A guide to transferring council and housing association tenancies on divorce
Divorce-Online receive a lot of questions from married couples who need information on what they need to do about transferring rental properties on divorce. Here is a quick guide on transferring council and housing association tenancies. Most of the information on the net deals with couples who own their own homes, but increasingly more and… View Article
Divorce-Online receive a lot of questions from married couples who need information on what they need to do about transferring rental properties on divorce. Here is a quick guide on transferring council and housing association tenancies.
Most of the information on the net deals with couples who own their own homes, but increasingly more and more couples are renting and need advice on what to do about rental properties, especially if they have secure council house or housing association tenancies.
It is possible for the court to make a property adjustment order in respect of a tenancy including a council house tenancy and a housing association tenancy. The court also has power under the Family Law Act 1996 to order the transfer of certain types of tenancies. This order is binding on the council or housing association.
Renting in both names
There can be a problem if the tenancy is a periodic tenancy in joint names, i.e one that has no defined end date as it can be ended by either of the joint tenants by giving the notice to quit without the other person agrees.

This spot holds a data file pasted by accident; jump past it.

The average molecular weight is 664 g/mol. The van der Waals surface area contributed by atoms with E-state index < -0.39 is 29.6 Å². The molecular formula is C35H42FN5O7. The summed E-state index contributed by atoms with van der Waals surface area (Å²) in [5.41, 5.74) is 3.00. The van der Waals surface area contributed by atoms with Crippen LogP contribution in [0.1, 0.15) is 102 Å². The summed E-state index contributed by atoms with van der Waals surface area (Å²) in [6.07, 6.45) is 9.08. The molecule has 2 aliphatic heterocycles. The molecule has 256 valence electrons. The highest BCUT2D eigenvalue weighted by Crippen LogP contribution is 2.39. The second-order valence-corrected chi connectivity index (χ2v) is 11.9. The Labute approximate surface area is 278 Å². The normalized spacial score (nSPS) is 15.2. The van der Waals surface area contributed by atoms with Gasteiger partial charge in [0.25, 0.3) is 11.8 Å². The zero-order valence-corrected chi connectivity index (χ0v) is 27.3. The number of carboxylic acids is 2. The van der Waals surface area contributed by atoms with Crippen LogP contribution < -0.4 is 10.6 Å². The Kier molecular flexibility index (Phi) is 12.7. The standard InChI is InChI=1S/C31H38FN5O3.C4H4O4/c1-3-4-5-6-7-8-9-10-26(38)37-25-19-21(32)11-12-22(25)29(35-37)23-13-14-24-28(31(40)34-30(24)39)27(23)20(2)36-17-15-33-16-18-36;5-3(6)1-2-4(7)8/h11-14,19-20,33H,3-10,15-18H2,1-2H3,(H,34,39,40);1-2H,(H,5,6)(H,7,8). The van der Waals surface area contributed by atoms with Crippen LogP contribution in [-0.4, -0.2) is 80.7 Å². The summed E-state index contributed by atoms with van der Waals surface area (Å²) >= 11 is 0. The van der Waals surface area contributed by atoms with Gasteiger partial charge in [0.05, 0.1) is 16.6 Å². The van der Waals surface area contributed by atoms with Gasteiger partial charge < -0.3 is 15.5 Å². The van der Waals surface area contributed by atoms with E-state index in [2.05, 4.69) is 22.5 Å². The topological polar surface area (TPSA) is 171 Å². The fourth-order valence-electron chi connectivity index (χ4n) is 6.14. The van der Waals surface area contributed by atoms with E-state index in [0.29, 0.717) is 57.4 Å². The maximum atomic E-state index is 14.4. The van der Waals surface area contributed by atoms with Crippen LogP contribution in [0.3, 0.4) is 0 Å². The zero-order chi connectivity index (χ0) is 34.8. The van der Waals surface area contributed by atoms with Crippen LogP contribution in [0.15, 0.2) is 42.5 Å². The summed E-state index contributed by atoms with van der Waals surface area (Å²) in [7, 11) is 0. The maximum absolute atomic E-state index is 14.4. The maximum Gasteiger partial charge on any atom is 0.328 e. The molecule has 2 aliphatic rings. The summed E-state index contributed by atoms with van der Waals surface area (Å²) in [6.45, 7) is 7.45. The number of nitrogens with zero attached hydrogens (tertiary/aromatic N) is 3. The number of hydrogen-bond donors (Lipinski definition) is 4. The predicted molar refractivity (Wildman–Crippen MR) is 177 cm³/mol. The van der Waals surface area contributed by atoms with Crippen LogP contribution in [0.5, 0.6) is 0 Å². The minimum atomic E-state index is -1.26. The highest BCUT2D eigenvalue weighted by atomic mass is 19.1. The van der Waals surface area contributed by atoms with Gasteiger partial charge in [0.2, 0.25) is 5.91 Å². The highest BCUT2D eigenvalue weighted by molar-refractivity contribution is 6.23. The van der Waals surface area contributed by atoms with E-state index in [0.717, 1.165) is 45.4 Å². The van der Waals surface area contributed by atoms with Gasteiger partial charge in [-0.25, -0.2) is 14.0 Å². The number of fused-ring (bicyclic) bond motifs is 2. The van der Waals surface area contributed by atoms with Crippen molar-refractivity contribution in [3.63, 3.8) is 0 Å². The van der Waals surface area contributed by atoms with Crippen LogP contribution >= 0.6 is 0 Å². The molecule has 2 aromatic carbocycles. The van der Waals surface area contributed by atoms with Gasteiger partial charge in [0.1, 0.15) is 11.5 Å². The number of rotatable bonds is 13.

If you cannot agree about the transfer of the tenancy, you may need to get what is called an injunction from the court to prevent the other tenant from giving notice. Once the tenancy is at an end the court cannot order a transfer as there is no tenancy to transfer, so it makes sense to act early if you think this is going to happen. Legal aid is still available in certain circumstances for housing matters. Check here to see if you can get legal aid using the Ministry of Justice legal aid calculator
As a joint tenant, you are entitled to live at the property and you are jointly liable to pay the rent and ensure that you do not break the conditions of your tenancy. If you separate and leave the property without dealing with the tenancy you will remain liable for the rent until the dispute about the tenancy has been involved.
Renting in just your name
If the tenancy is in your sole name you are the legal tenant. If your spouse’s name is not on the tenancy agreement they may still have “home rights”. These are if they are in occupation a right not to be evicted except with leave of the court and, if not in occupation, a right with leave of the court for them to enter and occupy the home. If you are unmarried and your partner’s name is not on the tenancy agreement they have no legal rights and you can ask them to leave.
Renting in your partner’s Sole Name
If you are not the tenant you can be asked to leave. Your only protection is to apply to the court for an order allowing you “occupation” of the property and a transfer of the tenancy. You may be able to get legal aid if this will make you homeless.
It is always worth speaking to your local council housing officer or Housing Association before embarking on any course of action as they may be able to offer alternative accommodation to both of you as it may mean, the property you are living in can be freed up for someone else more suitable.
Your local authority generally will not enable a transfer of the tenancy without a court order.
Divorce-Online can deal with a tenancy transfer order as part of our divorce and consent order services. Click here to obtain a tenancy transfer order